Pleasant Point’s a Canterbury town with a population of about 1300. While there’s no doubt about its pleasant aspect and its avenue of trees leading in from the south, no one seems quite sure of why ‘Point’ is part of its name. It’s referred to as simply ‘Point’ or ‘The Point’ by locals and has held this name since early pioneering days. South Canterbury’s worst flooding occurred at Pleasant Point in 1986, causing mass evacuations and costing millions of dollars, but more recently its claim to fame has been its unorthodox non-politically-correct, totally fun Christmas parades. Floats generally reference topical subjects of the time. In the past they’ve included a mock Tui ad featuring a well-known bishop on a float that proclaims that “gays and sinners cause earthquakes – yeah, right”, a Tiger ‘Cheetah’ Woods float, and a 2018 effort that made national news by renaming NIWA (National Institute of Water and Atmospheric Research) to “No Idea What’s Ahead”.

Earthquake-damaged Catholic church – a home for swallows while awaiting demolition

“I can’t come all the way down here without having a cheese roll!” Determined to sample the South Island’s celebrated snack, Neill led the way into Pleasant Point’s Steamer Café. Well, the cheese rolls were on display but what also caught our eyes was a framed stained-glass depiction of a steam train.

What a find! Andrew and Mel with the stained-glass window they uncovered during renovations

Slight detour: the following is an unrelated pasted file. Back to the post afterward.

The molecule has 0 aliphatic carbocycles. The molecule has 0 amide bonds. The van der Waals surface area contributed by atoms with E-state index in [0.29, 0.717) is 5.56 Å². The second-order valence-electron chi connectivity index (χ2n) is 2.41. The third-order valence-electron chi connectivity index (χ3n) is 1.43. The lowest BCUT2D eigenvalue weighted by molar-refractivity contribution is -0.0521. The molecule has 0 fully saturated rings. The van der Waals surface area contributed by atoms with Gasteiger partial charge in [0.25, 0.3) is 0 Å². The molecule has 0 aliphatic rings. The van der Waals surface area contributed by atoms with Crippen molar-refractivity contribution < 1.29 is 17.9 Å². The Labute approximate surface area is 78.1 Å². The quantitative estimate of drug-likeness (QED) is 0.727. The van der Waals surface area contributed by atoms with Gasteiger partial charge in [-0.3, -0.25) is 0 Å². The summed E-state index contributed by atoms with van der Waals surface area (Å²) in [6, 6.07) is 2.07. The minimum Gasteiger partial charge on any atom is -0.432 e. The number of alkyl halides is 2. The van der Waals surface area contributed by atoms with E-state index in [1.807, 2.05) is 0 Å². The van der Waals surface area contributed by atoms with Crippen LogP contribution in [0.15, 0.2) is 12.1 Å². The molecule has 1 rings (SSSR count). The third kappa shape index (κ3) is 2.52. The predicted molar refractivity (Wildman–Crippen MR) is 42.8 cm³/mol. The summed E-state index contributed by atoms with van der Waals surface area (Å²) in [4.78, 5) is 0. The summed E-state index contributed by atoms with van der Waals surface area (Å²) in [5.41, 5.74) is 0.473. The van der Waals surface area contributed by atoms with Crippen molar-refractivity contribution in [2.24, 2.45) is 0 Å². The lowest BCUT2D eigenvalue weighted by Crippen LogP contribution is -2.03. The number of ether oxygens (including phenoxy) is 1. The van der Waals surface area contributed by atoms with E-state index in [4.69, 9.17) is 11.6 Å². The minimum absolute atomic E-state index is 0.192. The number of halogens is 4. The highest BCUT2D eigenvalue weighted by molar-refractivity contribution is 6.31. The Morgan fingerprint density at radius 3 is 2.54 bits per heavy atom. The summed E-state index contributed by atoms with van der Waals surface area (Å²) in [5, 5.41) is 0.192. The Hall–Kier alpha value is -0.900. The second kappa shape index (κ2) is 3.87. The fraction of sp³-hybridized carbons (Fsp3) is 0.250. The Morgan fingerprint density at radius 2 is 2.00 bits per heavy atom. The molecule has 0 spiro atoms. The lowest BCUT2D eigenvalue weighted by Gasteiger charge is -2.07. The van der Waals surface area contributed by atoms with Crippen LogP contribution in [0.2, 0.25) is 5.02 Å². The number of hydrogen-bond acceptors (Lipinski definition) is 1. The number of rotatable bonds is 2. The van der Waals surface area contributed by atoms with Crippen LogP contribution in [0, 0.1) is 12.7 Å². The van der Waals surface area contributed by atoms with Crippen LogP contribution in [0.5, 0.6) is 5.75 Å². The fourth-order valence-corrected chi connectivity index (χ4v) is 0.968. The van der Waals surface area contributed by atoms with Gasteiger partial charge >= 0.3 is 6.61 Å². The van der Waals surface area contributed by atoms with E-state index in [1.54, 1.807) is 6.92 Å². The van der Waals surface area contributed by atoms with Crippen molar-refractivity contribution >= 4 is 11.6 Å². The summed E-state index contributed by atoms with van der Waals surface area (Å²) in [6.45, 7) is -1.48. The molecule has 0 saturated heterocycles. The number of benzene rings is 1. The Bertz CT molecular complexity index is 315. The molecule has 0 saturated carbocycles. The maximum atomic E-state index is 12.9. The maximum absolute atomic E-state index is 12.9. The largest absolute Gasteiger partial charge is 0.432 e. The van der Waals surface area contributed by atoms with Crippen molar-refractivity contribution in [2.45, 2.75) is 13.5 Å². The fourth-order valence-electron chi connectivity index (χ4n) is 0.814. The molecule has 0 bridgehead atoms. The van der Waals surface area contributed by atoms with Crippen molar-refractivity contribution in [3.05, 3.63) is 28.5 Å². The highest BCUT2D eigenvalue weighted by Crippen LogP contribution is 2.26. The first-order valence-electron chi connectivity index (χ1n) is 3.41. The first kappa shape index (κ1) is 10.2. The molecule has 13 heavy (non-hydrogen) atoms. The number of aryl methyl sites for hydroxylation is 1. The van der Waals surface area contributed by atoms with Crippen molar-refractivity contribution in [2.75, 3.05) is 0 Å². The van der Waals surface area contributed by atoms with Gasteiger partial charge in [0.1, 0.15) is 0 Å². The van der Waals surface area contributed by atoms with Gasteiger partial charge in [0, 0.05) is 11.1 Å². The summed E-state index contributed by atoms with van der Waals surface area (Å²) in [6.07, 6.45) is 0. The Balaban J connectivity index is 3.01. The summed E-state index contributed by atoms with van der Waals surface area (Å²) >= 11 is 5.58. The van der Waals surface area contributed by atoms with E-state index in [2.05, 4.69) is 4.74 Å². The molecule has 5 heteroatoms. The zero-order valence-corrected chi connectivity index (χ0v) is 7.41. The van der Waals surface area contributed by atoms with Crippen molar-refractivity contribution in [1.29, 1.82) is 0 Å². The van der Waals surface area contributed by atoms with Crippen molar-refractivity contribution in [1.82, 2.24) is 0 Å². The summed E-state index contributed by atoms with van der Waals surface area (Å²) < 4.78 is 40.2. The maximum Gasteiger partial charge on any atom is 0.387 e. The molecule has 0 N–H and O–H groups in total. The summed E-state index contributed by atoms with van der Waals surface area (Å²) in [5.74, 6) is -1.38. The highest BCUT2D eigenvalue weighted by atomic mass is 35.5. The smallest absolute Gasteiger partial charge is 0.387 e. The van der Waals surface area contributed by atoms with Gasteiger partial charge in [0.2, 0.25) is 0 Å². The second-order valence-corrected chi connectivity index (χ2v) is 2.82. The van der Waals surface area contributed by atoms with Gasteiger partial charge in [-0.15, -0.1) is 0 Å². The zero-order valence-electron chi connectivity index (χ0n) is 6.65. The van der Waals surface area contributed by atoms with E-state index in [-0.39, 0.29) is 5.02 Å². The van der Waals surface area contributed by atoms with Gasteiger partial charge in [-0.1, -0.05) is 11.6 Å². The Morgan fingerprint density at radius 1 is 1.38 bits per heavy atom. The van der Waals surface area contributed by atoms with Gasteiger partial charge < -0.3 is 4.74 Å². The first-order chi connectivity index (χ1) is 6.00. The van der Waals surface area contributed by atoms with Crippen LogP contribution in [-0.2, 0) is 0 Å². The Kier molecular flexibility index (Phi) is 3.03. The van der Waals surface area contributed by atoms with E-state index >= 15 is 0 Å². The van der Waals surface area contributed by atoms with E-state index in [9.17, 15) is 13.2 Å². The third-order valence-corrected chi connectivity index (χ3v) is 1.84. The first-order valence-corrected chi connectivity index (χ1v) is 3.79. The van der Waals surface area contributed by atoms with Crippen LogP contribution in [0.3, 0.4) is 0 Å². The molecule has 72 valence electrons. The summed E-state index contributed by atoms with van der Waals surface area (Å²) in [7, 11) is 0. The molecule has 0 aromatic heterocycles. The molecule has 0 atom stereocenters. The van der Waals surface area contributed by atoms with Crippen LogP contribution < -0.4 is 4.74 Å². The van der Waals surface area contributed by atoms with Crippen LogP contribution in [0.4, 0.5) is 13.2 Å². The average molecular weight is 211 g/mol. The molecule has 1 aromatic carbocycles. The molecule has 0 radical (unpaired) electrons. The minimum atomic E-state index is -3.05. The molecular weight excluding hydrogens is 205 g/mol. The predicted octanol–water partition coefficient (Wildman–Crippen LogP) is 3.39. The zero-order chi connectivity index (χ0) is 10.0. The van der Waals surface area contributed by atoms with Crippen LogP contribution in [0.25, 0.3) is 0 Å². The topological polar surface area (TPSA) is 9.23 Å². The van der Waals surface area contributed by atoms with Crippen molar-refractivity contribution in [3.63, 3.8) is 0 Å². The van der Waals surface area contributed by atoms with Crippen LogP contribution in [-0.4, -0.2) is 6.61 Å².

“When we were renovating the building we found it tucked in behind what used to be the bar, so we had it framed and put some lighting behind it to show it off to best advantage,” explained café operator Andrew. Just the previous day Andrew and fiancée Mel had opened the café that had been closed for a period after having operated as a restaurant/bar, the Steam on Inn, for more than 25 years. “And they’re getting married next month!” added Andrew’s mum Nicky, who was helping the busy pair in the kitchen. The references to steam in the café and restaurant names allude to the railway station directly across the road and the trains that began operating on the line in 1875.

Memorial to aviator Richard Pearse

I’d been interested in seeing the old Pleasant Point post office, which had been built in the early 1900s at about the same time as the St Bathans and Kaeo post offices. It’s of comparable build and clearly of the same vintage but is a more substantial building. Having had other past lives, one being as a café, it’s now in private ownership and showing its age. Similarly, the nearby church, a victim of the Christchurch earthquake, is now fenced off awaiting probable demolition. Swallows had obviously made homes inside and were busily flying in and out of the holes in the tower from where the hands of the church clocks had been removed.


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